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Old 07-05-2011, 05:47 PM   #1
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deflection in 8" Steel I Beam?


I am in the process of gutting the basement for a renovation and I just noticed what looks like a deflection in the steel I beam that runs 2/3rds the length of the house.. it's a 40' I beam that is 8x8 inches the far end its resting on the concrete block wall the other end it butts together with a perpendicular I beam that runs 40' also where they butt togheter they are welded into each other and under the seam they are supported by a steel column. the beam I am talking about only has one other support along its length which is about 17' from the concrete block wall, so its supported at 0 ft, 17' and 40 ft so there is about a 20' section that is not supported from below.

This is the portion that has a deflection to it... should a span that long that is supporting a 1 1/2 story house have more supports under it?

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Old 07-05-2011, 06:04 PM   #2
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deflection in 8" Steel I Beam?


It is impossible to second guess thw installation of this beam with the information you have posted

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Old 07-05-2011, 06:44 PM   #3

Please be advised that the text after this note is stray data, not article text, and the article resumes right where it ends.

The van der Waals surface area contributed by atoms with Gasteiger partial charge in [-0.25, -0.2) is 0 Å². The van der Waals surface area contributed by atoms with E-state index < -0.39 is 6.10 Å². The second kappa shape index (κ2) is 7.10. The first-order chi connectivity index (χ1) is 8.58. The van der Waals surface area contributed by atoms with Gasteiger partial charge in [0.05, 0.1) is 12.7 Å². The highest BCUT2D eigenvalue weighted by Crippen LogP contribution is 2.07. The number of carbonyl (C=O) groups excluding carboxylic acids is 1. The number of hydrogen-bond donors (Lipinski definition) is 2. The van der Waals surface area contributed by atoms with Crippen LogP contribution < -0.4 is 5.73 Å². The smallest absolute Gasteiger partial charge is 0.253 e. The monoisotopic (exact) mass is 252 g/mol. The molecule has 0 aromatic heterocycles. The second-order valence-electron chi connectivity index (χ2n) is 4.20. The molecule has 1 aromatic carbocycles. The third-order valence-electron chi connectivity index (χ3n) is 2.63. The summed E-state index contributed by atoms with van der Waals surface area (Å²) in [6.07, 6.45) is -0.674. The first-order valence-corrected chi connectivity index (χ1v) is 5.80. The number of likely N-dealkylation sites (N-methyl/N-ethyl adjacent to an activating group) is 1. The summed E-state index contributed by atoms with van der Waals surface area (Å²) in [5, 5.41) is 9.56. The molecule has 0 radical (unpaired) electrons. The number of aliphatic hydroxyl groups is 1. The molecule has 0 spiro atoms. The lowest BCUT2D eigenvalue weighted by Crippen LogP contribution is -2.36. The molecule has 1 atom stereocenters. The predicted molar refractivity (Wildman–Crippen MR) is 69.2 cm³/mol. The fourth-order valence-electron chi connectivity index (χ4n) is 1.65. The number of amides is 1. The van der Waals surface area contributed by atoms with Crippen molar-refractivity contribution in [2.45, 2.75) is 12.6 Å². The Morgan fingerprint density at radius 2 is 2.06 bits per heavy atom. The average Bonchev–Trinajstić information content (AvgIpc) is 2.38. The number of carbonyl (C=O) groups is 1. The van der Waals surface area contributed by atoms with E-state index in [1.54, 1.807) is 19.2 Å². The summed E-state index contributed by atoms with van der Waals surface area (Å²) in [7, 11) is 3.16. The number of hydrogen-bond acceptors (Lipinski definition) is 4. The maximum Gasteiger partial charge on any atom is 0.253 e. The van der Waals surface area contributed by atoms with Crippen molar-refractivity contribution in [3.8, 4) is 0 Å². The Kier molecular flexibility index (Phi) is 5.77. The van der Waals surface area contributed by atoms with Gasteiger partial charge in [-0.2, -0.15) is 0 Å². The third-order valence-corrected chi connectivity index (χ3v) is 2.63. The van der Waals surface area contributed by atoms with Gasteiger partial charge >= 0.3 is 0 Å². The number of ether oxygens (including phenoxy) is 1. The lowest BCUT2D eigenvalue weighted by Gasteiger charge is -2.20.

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deflection in 8" Steel I Beam?


If you are in the process of gutting the basement for a renovation, is this a DIY or are you a contractor? If you are a contractor (i.e. you are getting paid to do this job), this is the wrong forum. If you are DIY, you need to hire an engineer to evaluate your question, no one can reasonably answer your question without personally visiting the site.
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Old 07-05-2011, 07:55 PM   #4
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deflection in 8" Steel I Beam?


Do you have a deflection criteria that you are trying to meet? I would assume that your total load deflection should be no more than an inch. You would probably have to put about 1000 plf of load on that beam to get it to deflect that much. Do yo have any idea how much load that beam is seeing?
Are you having a serviceability problem with the current deflection? Is that why you are asking?

I'm going to have to agree with Daniel that you should hire a structural engineer to come out and look at it. But that may cost you a couple hundred bucks to have someone come out, run a 2 minute calculation, and say, "yeah, this is fine."
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Old 07-05-2011, 09:31 PM   #5
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deflection in 8" Steel I Beam?


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If you are in the process of gutting the basement for a renovation, is this a DIY or are you a contractor? If you are a contractor (i.e. you are getting paid to do this job), this is the wrong forum. If you are DIY, you need to hire an engineer to evaluate your question, no one can reasonably answer your question without personally visiting the site.

no I am just the home owner, the only reason I am wondering about this is because I noticed what looked like a bow in the beam in comparision to the HVAC trunk line that runs right infront of it... therefor I am curious if this is a problem or not